# `view` and `[ ]` with "slice object"

A tuple is often used to encapsulate a set of array sizes: `sz = size(multi_dim_arr)` and use `sz` later. In a similar manner, I sometimes want to encapsulate an array “slice” in an object, but I’m wondering what’s the best way.

``````arr = rand(Float64, 3, 5)
s = size(arr) # -> Tuple (3,5)
b = fill("hello", s) # works
b = fill("hello", 3, 5) # works, too.
slice = ( :, 2)
c = view(arr,  slice) # error
c = view(arr, slice...) # works
d = arr[slice...]  # works, too.
slice2 = CartesianIndices((:, 2)) # error
slice2 = CartesianIndices((1:3, 2)) # fine
e = arr[slice2] # works
``````

As you can see, there isn’t quite a “slice object” that can express a general slice. `CartesianIndices` comes close but it can’t include a `Colon`-only range.

It would be nice if `view` and `[ ]` accepted a slice object that can be used like

``````function func(sl2d)
# build a 4D array
t = view(arr4d, sl2d)
u = arr[sl2d]
func_on_2d_arr(t) #  or u
end
sl = Slice(4,  :,  3,  2:9)
func(sl)
``````

So, my question is whether there is an idiomatic way to encapsulate a slice in a variable (object) and use it later. Is `v[tuple...]` the way to go? Or would it make sense to extend `view` and `[ ]` to take a slice object (as represented by a tuple, for example)?

It seems that your proposed `Slice` object is a reasonable way to do this (although be careful to avoid mixing it up with `Base.Slices`).

An extremely simple implementation might look like this

``````struct ArraySlice{T<:Tuple}
s::T
end

ArraySlice(s...) = ArraySlice(s) # Vararg constructor

Base.getindex(x::AbstractArray, slice::ArraySlice) = Base.getindex(x, slice.s...)
Base.view(x::AbstractArray, slice::ArraySlice) = Base.view(x, slice.s...)
``````

It’s important that a specialized object was used for this (which you appear to suggest already, but I’m emphasizing it here). Do not simply overload `Base.getindex(x::AbstractArray, slice::Tuple)` so that tuples are interpreted like your slice object. That would be type piracy and would have the potential to break things spectacularly if some other code (that you write or load, or that something you load loads) were to try a similar overload.

Another option, if you have the object (or its indices) known to you in advance so that you can resolve `:`, `begin`, and `end` immediately, is to slice the `CartesianIndices` of your target object

``````julia> a = zeros(2,3,4);

julia> sl = CartesianIndices(a)[:,3:-1:1,4]
2×3 Matrix{CartesianIndex{3}}:
CartesianIndex(1, 3, 4)  CartesianIndex(1, 2, 4)  CartesianIndex(1, 1, 4)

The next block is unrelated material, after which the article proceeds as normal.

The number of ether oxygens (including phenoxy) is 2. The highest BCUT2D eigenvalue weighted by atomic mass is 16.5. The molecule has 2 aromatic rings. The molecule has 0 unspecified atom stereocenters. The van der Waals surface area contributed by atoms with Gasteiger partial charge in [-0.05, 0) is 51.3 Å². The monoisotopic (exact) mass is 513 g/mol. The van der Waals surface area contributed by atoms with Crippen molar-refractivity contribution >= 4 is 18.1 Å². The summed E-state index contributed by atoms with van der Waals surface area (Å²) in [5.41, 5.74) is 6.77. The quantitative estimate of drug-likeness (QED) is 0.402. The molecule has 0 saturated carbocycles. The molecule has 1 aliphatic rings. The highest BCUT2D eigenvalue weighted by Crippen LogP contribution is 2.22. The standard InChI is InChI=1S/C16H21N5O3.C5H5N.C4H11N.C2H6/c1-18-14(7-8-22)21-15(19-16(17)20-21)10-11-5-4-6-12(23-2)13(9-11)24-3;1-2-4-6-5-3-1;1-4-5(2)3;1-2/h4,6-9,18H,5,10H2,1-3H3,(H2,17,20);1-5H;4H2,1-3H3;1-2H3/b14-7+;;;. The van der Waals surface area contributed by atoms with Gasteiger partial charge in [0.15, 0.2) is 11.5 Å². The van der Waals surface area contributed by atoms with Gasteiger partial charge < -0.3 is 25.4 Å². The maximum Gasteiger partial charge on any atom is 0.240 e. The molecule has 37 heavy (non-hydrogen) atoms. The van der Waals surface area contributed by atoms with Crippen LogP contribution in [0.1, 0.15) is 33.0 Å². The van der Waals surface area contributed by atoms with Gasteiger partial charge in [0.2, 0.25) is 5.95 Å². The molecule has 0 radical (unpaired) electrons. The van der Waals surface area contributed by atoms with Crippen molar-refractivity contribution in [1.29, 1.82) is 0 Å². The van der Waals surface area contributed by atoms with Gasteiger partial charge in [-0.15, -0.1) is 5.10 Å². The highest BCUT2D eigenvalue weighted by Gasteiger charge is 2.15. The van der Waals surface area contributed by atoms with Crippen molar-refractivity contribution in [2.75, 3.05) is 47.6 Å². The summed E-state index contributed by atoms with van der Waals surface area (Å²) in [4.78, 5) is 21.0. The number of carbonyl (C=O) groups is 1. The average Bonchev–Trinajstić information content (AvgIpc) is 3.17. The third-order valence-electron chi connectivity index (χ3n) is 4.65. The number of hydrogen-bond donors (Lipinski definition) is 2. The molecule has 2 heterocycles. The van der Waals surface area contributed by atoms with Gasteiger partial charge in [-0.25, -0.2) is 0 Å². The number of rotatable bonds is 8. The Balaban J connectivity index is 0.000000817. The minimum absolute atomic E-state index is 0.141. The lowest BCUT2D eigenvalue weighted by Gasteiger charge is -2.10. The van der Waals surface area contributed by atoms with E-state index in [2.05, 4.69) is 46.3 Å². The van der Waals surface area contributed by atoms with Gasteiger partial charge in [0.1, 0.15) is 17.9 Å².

CartesianIndex(2, 3, 4)  CartesianIndex(2, 2, 4)  CartesianIndex(2, 1, 4)

julia> sl = @view CartesianIndices(a)[:,3:-1:1,4]
2×3 view(::CartesianIndices{3, Tuple{Base.OneTo{Int64}, Base.OneTo{Int64}, Base.OneTo{Int64}}}, :, 3:-1:1, 4) with eltype CartesianIndex{3}:
CartesianIndex(1, 3, 4)  CartesianIndex(1, 2, 4)  CartesianIndex(1, 1, 4)
CartesianIndex(2, 3, 4)  CartesianIndex(2, 2, 4)  CartesianIndex(2, 1, 4)
``````

Note that the `getindex` version of this is producing an `Array` (`Matrix`, in this case), which will allocate. The `view` version should not, so is probably preferable. Note that you don’t need to pass `a`, but can instead use `CartesianIndices(axes(a))` if you only know the `axes` of your target. You can even go so far as to just use the `size`, although that is fragile because it may break for `OffsetArrays` or other non-1-indexed arrays.

1 Like

Colons (and other unusual indexing things) get converted upon indexing/view using `to_indices`. CartesianIndices don’t support `:` because they don’t have the context about the array they’ll eventually be used in. You can give them that context:

``````julia> arr = rand(Float64, 3, 5);

julia> slice = ( :, 2)
(Colon(), 2)

julia> slice2 = CartesianIndices(to_indices(arr, slice))
CartesianIndices((1:3, 2))
``````

Overloading indexing like @mikmoore suggests is going to be a huge headache of ambiguities, I would think. You could overload `to_indices(arr, inds, S::ArraySlice)` if you wanted to index with such an object without splatting. But I’d just splat the tuple.

2 Likes

Thank you folks for your detailed, well-informed discussion! I now know how or in which way I should proceed.

In the meanwhile, as I write small programs, I find myself wanting to write

``````slice = (1:10:end) # strided indexing
. . .
func(v[slice], . . .)
another_func(arr[slice], . . .)
``````

which doesn’t work because `end` isn’t known in that context.

Writing in Fortran, I used to have a lot of little branches. In Julia, most of such branches are gone because you can encapsulate various information in variables (objects). Array slicing is probably the last thing (to me) for which there is no idiomatic or obvious solution.

Perhaps GitHub - JuliaArrays/EndpointRanges.jl: Julia package for doing arithmetic on endpoints in array indexing might help with this?

1 Like

Yes! Thank you for the information!

With that package, I can fulfill all my needs:

``````using EndpointRanges

a1 = 1:11
a3 = reshape(1:(3*2*4), 3, 2, 4)

s1 = (ibegin:3:iend, ) # 1D slice object
s3 = (2, :, ibegin:3:iend) # 3D slice object

b1 = a1[s1...] # get the slice
b3 = a3[s3...] # get the slice

display(collect(b1))
display(collect(b3))
``````

With this, one could modify `Base.getindex` and `Base.view` as suggested by @mikmoore .